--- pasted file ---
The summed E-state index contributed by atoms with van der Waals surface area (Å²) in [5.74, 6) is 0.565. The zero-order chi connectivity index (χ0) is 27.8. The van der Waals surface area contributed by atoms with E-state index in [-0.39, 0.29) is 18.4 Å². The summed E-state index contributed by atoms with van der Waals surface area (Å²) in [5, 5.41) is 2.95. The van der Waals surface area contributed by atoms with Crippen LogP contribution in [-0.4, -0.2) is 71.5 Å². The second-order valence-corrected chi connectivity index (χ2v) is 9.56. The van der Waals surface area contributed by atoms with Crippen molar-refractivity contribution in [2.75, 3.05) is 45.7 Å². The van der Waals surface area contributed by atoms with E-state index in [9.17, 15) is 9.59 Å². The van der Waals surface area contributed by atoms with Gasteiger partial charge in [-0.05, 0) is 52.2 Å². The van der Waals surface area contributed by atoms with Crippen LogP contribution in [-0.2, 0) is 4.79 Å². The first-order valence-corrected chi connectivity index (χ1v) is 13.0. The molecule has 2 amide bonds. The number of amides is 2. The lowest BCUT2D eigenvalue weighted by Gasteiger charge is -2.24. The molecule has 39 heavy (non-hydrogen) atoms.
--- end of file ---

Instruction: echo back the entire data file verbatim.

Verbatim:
The summed E-state index contributed by atoms with van der Waals surface area (Å²) in [5.74, 6) is 0.565. The zero-order chi connectivity index (χ0) is 27.8. The van der Waals surface area contributed by atoms with E-state index in [-0.39, 0.29) is 18.4 Å². The summed E-state index contributed by atoms with van der Waals surface area (Å²) in [5, 5.41) is 2.95. The van der Waals surface area contributed by atoms with Crippen LogP contribution in [-0.4, -0.2) is 71.5 Å². The second-order valence-corrected chi connectivity index (χ2v) is 9.56. The van der Waals surface area contributed by atoms with Crippen molar-refractivity contribution in [2.75, 3.05) is 45.7 Å². The van der Waals surface area contributed by atoms with E-state index in [9.17, 15) is 9.59 Å². The van der Waals surface area contributed by atoms with Gasteiger partial charge in [-0.05, 0) is 52.2 Å². The van der Waals surface area contributed by atoms with Crippen LogP contribution in [-0.2, 0) is 4.79 Å². The first-order valence-corrected chi connectivity index (χ1v) is 13.0. The molecule has 2 amide bonds. The number of amides is 2. The lowest BCUT2D eigenvalue weighted by Gasteiger charge is -2.24. The molecule has 39 heavy (non-hydrogen) atoms.